Samsung reports to have sold over 25 million devices running Knox, with more than one million active users on the platform.  Blue Hill likes that Knox 2.0 will give CxOs cloud-based purchasing and control of all Samsung services and apps, as well as single sign-on (SSO) for end users of Samsung products.  Their app store is slated to be available as part of Knox 2.0 and will offer roughly 150 enterprise-focused apps that IT shops can make available to end-users. Knox 2.0 will not allow users to add their own applications to the work-side part of the device but will allow several third-party EMM vendors, currently Fixmo, Good Technology and Mobile Iron to run in an untrusted state on the personal side of a device.

Knox 2.0 is a lot like Blackberry in that it will have the ability to separate apps, emails and other services into two profiles: work and personal. However, a Fiero is a lot like a Ferrari too – if a child were to explain them to me. So lets not confuse the capabilities of Knox vs. BlackBerry security.  While Good is Good for Samsung, BlackBerry BES10 is as they state “the only integrated, end-to-end multi-platform solution that fully secures and manages all of your mobility needs.” With today’s announcement of BES12 their new architecture should enable a painless way forward for BlackBerry’s existing 80,000 BES customers.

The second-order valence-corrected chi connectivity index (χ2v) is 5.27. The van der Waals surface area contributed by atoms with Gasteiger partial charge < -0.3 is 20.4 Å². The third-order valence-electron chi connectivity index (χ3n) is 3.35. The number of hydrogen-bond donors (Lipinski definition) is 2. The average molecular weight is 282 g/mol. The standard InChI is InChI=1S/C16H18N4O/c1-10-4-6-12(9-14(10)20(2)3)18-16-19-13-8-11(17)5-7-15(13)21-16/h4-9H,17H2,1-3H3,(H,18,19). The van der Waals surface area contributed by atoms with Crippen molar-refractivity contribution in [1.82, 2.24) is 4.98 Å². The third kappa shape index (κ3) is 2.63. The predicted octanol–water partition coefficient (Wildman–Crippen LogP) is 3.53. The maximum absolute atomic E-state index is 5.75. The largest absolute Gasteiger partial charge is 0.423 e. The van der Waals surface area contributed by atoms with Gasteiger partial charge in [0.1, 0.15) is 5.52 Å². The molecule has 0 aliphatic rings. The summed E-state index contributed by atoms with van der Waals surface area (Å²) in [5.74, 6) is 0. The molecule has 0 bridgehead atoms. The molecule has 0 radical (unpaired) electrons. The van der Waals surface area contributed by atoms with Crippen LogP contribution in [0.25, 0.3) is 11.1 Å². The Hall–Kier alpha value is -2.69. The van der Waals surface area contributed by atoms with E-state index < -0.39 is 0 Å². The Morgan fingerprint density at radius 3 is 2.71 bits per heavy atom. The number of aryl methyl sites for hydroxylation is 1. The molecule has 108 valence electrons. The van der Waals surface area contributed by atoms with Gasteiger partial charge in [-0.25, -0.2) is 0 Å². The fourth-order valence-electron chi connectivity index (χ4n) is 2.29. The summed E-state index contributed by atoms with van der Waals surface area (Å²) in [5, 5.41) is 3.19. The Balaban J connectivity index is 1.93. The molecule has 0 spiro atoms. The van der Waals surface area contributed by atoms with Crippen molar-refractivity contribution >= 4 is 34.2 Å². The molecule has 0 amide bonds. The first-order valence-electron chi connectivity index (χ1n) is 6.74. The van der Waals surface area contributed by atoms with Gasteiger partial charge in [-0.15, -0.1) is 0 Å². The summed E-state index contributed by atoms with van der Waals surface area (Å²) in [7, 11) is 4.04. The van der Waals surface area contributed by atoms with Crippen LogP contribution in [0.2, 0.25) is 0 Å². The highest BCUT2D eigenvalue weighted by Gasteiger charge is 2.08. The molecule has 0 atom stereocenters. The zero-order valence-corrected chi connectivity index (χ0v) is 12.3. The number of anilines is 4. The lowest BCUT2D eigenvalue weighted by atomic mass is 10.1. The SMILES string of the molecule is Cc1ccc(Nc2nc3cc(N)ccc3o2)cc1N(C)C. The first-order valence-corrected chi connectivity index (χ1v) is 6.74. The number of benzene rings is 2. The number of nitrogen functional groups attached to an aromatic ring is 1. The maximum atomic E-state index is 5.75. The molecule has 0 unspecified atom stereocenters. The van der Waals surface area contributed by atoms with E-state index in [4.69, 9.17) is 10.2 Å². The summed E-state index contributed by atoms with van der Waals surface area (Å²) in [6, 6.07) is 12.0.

This is where Good will help save Samsung Knox 2.x by creating a “Good Secure Domain” so users can deploy Good’s mobile app ecosystem and real app-level security while waiting for Knox’s security readiness at the Android operating system and hardware levels.

It’s Good to have a friend…

What are your thoughts on Samsung’s announcements this week at Mobile World Congress?

About Ralph Rodriguez

Ralph Rodriguez is the CEO and Research Fellow of Blue Hill Research and an industry expert across cloud, mobile and security technologies. Ralph brings over 25 years of experience spanning IT management, research and entrepreneurship in a variety of executive CxO roles. Previously Rodriguez served as COO of Nucleus Research, Inc., SVP and Research Director at Aberdeen Group (NYSE:HHS), CTO of Brooks Automation (NASDAQ:BRKS), EVP-CIO of Excelon Corporation (NASDAQ:EXLN) and EVP-CIO of C-bridge Internet Solutions (NASDAQ:CBIS). Rodriguez is currently a Fellow at Massachusetts Institute of Technology (MIT) and holds a Sc.D. in information systems and a graduate of the management program GPMD-MBA at IESE Business School, Barcelona Spain. Rodriguez is a veteran of the Persian Gulf War.
Posted on by Ralph Rodriguez

One Response to Samsung Knox Finally Gets a Good Boost at MWC14

  1. ATInsider says:

    Samsung KNOX is flawed in a sense where they can only secure a galaxy device not to mention, they also require additional partners.

    There’s absolutely no compelling reason for a company to go with KNOX and/or KNOX2. BlackBerry’s superior BES10 and soon to come BES12 offers ONE complete platform for all. BES10 also runs BES5 via virtual and does a great job. That’s until BES12 comes to play.

    Samsung’s KNOX pricing is also terrible, and quite expensive, especially when you require another company with EMM/ MDM assistance.

    What Samsung should have done is dump Android and ask BlackBerry if they would like to enter into a Strategic Partnership where they would licence the superior BB10 OS.